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Narcissistic personality disorder
Narcissistic personality disorder is a condition in which there is an inflated sense of self-importance and an extreme preoccupation with one's self.
- Causes, incidence, and risk factors
The cause of this disorder is unknown. Narcissistic personality disorder usually begins by early adulthood.
A person with narcissistic personality disorder:
- Reacts to criticism with rage, shame, or humiliation
- Takes advantage of other people to achieve his or her own goals
- Has feelings of self-importance
- Exaggerates achievements and talents
- Is preoccupied with fantasies of success, power, beauty, intelligence, or ideal love
- Has unreasonable expectations of favorable treatment
- Requires constant attention and admiration
- Disregards the feelings of others, lacks empathy
- Has obsessive self-interest
- Pursues mainly selfish goals
- Signs and tests
Personality disorders are diagnosed based on a psychological evaluation and the history and severity of the symptoms.
Psychotherapy may help the affected person relate to others in a more positive and compassionate manner.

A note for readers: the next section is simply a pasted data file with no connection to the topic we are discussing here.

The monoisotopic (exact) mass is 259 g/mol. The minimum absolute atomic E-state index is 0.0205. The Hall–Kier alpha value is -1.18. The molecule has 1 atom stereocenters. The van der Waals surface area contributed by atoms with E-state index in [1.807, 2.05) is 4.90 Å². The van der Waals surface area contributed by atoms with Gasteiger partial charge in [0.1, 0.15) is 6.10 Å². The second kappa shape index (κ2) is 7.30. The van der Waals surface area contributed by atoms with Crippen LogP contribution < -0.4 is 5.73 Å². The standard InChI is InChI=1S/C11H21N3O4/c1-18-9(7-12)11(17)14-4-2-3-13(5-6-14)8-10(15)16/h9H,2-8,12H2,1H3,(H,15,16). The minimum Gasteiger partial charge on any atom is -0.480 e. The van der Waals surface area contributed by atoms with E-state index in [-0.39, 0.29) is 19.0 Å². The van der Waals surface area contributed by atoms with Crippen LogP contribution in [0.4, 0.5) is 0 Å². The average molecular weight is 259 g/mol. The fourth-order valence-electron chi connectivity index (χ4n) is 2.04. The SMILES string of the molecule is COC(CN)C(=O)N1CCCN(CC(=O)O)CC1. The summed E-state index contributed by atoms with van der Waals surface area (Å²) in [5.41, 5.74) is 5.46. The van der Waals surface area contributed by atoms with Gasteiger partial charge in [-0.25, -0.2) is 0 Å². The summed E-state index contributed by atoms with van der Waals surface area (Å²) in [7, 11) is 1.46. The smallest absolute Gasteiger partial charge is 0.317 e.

- Expectations (prognosis)
The outcome varies with the severity of the disorder.
- Relationship and family problems
- Alcohol or other drug dependence
Moore DP, Jefferson JW. Narcissistic personality disorder. In: Moore DP, Jefferson JW, eds. Handbook of Medical Psychiatry. 2nd ed. Philadelphia, Pa: Mosby Elsevier; 2004: chap 140.
Young JQ. Narcissistic personality disorder. In: Ferri FF, ed. Ferri's Clinical Advisor 2008: Instant Diagnosis and Treatment. 1st ed. Philadelphia, Pa: Mosby Elsevier; 2008.
Review Date: 10/17/2008
Reviewed By: Linda Vorvick, MD, Seattle Site Coordinator, Lecturer, Pathophysiology, MEDEX Northwest Division of Physician Assistant Studies, University of Washington School of Medicine; and Timothy A. Rogge, MD, private practice in Psychiatry, Kirkland, Washington. Also reviewed byDavid Zieve, MD, MHA, Medical Director, A.D.A.M., Inc.